Senator Susan Collins critiques partisanship at Mitchell Lecture

Politics “is the art of compromise… [but] that maxim is woefully out of fashion today,” Senator Susan Collins (R–ME) said on April 9th to the overflowing crowd at Colby’s ninth annual Senator George J. Mitchell Distinguished Lecture Series. Spearheaded by the Goldfarb Center for Public Affairs and Civic Engagement and sustained by contributions from the Mitchell family and friends of the senator, the Lecture Series has hosted numerous distinguished policy leaders, including former Secretary of State Madeline Albright, former President of Ireland Mary Robinson, and former Senator Tom Daschle. Collins’ lecture, “Why Moderation and Bipartisanship lead to Progress,” focused on explaining the causes of Washington’s gridlock and how to improve it.

The lecture started with Director of Goldfarb Center for Public Affairs and Civil Engagement Dan Shea introducing the esteemed senator and Waterville native, George J. Mitchell. Despite being a Bowdoin alumnus, Mitchell maintains a deep connection to Colby, as he worked his way through college by spending summers at Colby, even building “the beautiful terraced lawn” in front of Foss. He then introduced Collins, whom he described as “a proud Aroostook County woman,” who embodies the moderation and compromise that “is sorely needed in this country.”

Collins began her speech by quantifying how pervasive “hyperpartisanship and incivility” is in Washington and across the nation. Collins described a recent study by CQ Weekly, which determined that during Mitchell’s tenure as the Senate Majority Leader (1989-1995), the percent of party unity votes—where representatives vote on party lines—was around 50 percent. This year, they were at 67 percent, down from 70 percent two years ago. Collins elaborated that both parties were to blame. Last year, she explained, all but three Republicans voted with their party 87 percent of the time—the three being Lisa Murkowski of Alaska, Kelly Ayotte of New Hampshire, and Collins herself. Democrats didn’t fare much better, with 11 Democratic senators voting with their party 100 percent of the time. She surmised, “The world’s greatest deliberative body didn’t do much deliberating last year.”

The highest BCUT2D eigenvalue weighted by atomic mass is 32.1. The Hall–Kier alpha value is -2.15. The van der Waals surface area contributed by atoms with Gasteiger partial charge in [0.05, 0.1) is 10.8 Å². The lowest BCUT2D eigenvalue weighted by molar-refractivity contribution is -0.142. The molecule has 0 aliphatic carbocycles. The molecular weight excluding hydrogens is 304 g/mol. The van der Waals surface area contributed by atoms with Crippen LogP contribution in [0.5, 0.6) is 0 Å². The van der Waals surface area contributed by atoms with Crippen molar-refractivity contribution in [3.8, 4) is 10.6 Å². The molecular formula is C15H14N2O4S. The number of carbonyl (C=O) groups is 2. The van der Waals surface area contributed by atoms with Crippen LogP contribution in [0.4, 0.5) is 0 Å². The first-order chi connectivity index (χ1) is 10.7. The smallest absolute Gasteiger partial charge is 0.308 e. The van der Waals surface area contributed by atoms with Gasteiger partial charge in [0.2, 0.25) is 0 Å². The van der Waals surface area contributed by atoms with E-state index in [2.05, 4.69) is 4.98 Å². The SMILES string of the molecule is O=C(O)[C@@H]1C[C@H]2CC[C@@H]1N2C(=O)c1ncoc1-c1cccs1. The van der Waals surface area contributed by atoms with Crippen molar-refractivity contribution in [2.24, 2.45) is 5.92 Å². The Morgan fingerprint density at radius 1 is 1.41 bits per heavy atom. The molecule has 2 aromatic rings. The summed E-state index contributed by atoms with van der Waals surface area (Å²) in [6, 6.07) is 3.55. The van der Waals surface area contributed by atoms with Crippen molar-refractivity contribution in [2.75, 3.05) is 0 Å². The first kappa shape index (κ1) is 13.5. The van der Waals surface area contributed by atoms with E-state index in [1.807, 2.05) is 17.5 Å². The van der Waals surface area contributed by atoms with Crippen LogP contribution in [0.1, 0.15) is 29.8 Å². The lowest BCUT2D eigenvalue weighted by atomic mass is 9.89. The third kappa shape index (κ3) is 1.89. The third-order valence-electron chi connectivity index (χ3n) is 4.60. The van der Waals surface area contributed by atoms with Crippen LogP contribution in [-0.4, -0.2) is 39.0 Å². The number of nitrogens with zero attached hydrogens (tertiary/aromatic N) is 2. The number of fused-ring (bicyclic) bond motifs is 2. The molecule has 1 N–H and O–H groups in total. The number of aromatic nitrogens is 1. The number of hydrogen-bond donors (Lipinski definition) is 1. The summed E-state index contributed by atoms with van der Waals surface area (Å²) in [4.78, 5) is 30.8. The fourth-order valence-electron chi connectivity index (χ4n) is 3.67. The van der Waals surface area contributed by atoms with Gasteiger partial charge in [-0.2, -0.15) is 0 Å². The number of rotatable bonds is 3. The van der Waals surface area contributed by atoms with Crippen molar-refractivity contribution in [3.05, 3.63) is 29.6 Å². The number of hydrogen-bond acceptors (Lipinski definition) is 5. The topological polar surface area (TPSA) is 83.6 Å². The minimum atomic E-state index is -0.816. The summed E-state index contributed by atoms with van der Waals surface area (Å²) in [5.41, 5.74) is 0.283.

Collins focused on four key reasons hyperpartisanship has become rampant. First, she blamed the “general lowering of the level of discourse as the media and [anonymous websites] have become the preferred place for debate.” However, she elaborated that, in these settings debate often devolves into ad hominem attacks. Second, she blamed the media that utilizes “highly partisan” listeners to boost their ratings. This leads to giving voices to inflammatory commentators in place of moderates. Third, politicians today “live in a time of never ending campaign cycles.” This leads to less compromise as politicians try to maintain their seats. For her final reason, Collins projected several weaving, rorshach-type shapes on the screen. She identified these as Illinois’s 4th Congressional District and Florida’s 5th District, explaining how gerrymandering is designed to create overwhelming party support in a district, effectively silencing moderates.

Faced with these hurdles, Collins made a plea to the audience to help change the culture in Washington. “Washington is unlikely to change unless people outside of it ask for change,” she said. Collins likewise expressed a belief that both parties need to work together in order to govern properly. She reminded the audience, “neither party has a monopoly on good ideas.”

Collin’s speech concluded with a standing ovation and an audience question period that quizzed the Senator on everything from her stance on global warming to the role Maine played in her ideological moderation.

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